analytical 1
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Define Selectivity.
Selectivity is the ability to distinguish diferent components of a sample.

Define Sensitivity.
Sensitivity is the ability of an instrument to descriminate between small difference in [analyte].

What is Analytical Sensitivity?
Slope/Standard deviation, defined from concentration.

What are the 2 factors of sensitivity?
 1) precision
 2) Slope of Calibration Curve

Define Linearity.
Linearity is in reference to the plots of a calibration curve to be one dimensional in respect to eachother with a high r^2 value close to 1.

Define Range.
Range is the area of variation in the upper and lower limits of the detection limit.

What are the two kinds of ranges concerning the sensitivity of an instrument.
When discussing the sensitvity of an instrument the two things to be considered are:
Limit of Detection:
Limit of quantification:

Define Detection Limit i.e. Limit of dection.
The limit of dection is the minimum amount of analyte that can be detected by a method @ a known confidence level.

Define the limit of quantification.
The limit of quantification is the smallest amount that the researcher can measure with reasonable accuracy with that instrument.

What is the minimal extingguishable signal of an instrument?
The minimal extinguishable signal of an instrament is determined by
This is also known as calculating the figures of Marrit (FOM)

What is the Nernst Equation?

Define polarization.
Polarization is the deviation of electric potential from the predicted value of the nernst equation.
 Attributed to 2 things:
 1. concentration polarization
 2. kinetic polarization

What is Kinetic Energy?
The over potential required to overcome the activation energy

grams of a solid reacted on working electrode?
moles reacted =

What is the basic set up for a 3electrode system?
 Working electrode: where rxn of interest occurs
 Auxillary electrode: Completes circuit w/o adding additional
 elecrons
 Reference electrode: measures potential directly at the working electrode

Discribe strengths and weaknesses of the voltammerty technique:
linearsweep
 Weaknesses:
 charging current
 can only distinguish peaks of 0.02 V apart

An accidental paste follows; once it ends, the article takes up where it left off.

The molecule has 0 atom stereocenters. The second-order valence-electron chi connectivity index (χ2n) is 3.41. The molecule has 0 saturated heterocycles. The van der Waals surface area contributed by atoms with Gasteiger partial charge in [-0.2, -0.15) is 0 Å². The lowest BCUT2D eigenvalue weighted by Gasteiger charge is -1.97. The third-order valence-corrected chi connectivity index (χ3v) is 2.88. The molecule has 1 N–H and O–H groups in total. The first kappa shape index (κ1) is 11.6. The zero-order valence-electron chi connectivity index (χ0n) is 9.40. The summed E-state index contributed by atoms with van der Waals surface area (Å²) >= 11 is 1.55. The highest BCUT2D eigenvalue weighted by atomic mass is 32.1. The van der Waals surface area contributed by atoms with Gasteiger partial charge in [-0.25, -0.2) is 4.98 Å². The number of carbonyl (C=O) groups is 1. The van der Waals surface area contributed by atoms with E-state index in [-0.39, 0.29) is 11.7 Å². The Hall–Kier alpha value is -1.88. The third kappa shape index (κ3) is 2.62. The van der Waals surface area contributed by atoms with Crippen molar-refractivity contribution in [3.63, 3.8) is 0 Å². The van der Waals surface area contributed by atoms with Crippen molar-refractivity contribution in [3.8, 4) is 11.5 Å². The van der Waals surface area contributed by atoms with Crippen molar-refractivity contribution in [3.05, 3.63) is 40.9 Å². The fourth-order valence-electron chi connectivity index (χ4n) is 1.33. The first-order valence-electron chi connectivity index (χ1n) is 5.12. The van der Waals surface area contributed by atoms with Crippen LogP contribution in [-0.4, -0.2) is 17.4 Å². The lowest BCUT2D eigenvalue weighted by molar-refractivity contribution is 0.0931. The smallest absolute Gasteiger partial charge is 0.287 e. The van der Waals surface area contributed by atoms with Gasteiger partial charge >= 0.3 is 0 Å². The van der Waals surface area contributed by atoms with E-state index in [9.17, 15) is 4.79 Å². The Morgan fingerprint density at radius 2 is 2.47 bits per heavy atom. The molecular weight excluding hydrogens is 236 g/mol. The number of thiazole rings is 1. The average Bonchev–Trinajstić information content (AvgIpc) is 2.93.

sensitivity of 10^4

Discribe strengths and weaknesses of the voltammerty technique:
Differential pulse polargraphy
 Strengths:
 Peaks are more easily distinguished
 enables the ability to distinguish peaks from 0.04 V from eachother
 Sensivity of 10^7 to 10^9
Weaknesses:

Discribe strengths and weaknesses of the voltammerty technique:
square wave voltammetry
Strengths:
 1)most effective excitation signal
 2) Very fast 10ms to yield data
 3) Same sensitivity as DPP (10^7 to 10^9)
 4) high [ ] of analyte at surface

Discribe strengths and weaknesses of the voltammerty technique:
Cyclic Voltammetry
strengths:
 1) Mostly qualitative, can be quantitative
 2) studies redox reactions and intermediate
Weaknesses:
1) not as sensitivity as pulse methods

Discribe strengths and weaknesses of the voltammerty technique:
Stripping analysis
Strengths:
 1) great for small amounts of sample
 2) Sensitivity of ^6 to 10^9

define frequency
the number of oscillations of the electric field vector per unit time
units: 1/p

define velocity and units
The velocity of a wave is the length the wave travels over time.
This value is known as the speed of light, 3.0x10^8 m/s or 3.0x10^10 cm/s

Define wavelength
The linear distance between successive maxima or minima of a waves
Units: cm s^1

define wave number
Wave number is defined as the number of waves per centimeter and is equal to
Units: cm^1

what is plank's constant and the equation to calculate energy in joules
Plank's Constant 6.63x10^34

define Emission spectroscopy
Emission spectroscopy is the excitation by heat or a chemical rxn (chemiluminescence) to monitor wavelengths of light that is emitted.

Define: Photoluminescence spectroscopy
excitation by electromagnetic radiation, 2 types
 1) fluorescence
 2) phosphorescence

define fluorescence
emission occurring fro s1 to s0, 10^4 sec to 10^8

define phosphorescence
emission occurring from T1 to S0 between states of different mutiplicity

define absorbance
pass light through a sample and measure absorbance as a funcition of wavelength

What are Beers law's limitations?
Beers Law's limitations are:
 1) only work ok dilute samples
 2) If particles are close, they will affect eatchothers charge distrucbution.
 3) if close, it will aslo affect the spectrum and linearity
 4)can get complexs and ppt that affect spectrum (chemical deviations)
 5) association and dissociation rxns with solvents or other molecules in matrix
 6) Instrument deviation, quality of monochrometer